Student Profiles: Eugene Ateh
Eugene had a successful career as a veterinarian in Cameroon, but he left Africa to pursue an education in the United States that he hopes will make him better able to assist his animal patients – and their owners.
"I used to work with a US program studying disease in livestock," he explains. "We realized that diseases were being passed from people to animals, and I thought that training in human and animal medicine would help me learn about disease progression and prevention, knowledge that I could take back to the farmers in my country to help combat disease in the human and animal populations."
Eugene is a post-baccalaureate categorical student in microbiology at the DMRT program. The categorical certification at the University of Maryland School of Medicine is a one-year accelerated program for individuals who already possess a Bachelor’s of Science degree in a basic science area such as chemistry or biology. Like many others in the program, he hopes to further his education and improve his employment options. "I’d like to go on to the Masters in Public Health program here before going back to my country," he says. "I know that my DMRT education will prove very useful in my success."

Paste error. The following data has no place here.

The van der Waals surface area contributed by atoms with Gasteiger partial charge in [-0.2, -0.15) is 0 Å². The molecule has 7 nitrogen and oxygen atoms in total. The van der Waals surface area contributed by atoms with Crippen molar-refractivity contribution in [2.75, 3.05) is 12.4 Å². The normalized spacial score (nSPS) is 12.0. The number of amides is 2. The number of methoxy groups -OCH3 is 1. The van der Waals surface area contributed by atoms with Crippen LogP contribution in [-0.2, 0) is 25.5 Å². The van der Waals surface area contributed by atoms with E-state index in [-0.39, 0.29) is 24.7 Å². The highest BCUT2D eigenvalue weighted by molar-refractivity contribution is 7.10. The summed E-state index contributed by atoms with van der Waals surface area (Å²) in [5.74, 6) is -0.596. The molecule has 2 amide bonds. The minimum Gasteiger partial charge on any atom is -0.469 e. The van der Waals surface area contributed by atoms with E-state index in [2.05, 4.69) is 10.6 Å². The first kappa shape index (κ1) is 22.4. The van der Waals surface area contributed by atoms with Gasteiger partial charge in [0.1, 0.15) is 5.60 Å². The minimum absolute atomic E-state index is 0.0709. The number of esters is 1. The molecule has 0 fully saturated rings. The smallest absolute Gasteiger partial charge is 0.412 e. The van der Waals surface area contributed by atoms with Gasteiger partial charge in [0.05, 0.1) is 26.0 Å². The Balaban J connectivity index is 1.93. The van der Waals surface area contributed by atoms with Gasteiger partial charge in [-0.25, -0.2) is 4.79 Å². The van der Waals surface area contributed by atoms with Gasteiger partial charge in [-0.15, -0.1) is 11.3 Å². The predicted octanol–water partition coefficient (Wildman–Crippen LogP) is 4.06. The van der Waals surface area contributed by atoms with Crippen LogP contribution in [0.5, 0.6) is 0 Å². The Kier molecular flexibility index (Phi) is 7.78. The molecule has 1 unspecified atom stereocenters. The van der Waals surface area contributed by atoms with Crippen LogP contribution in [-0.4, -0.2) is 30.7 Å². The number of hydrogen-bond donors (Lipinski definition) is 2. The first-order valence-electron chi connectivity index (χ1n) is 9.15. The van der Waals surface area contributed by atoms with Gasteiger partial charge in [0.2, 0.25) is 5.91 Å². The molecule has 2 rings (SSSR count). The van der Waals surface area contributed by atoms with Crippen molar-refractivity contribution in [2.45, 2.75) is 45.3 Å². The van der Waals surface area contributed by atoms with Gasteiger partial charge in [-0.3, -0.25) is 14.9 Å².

There is little about his training with DMRT that Eugene has not found useful. "I have been surprised by how easily this program relates to the present global condition," he explains. "We are studying things in the laboratory – like the recent E coli outbreaks; we had the opportunity to study that firsthand in the lab as it was happening. The program has many practical applications like that. The laboratory part of it is probably the most relevant, because it provides hands-on experience, as well as marketable skills. I would recommend this program for people interested in human medicine, as well as veterinary medicine. It teaches the diagnosis of disease as well as the laboratory tests that support those diagnoses. The skills I have acquired at DMRT are transferrable, so they can be applied in a variety of settings."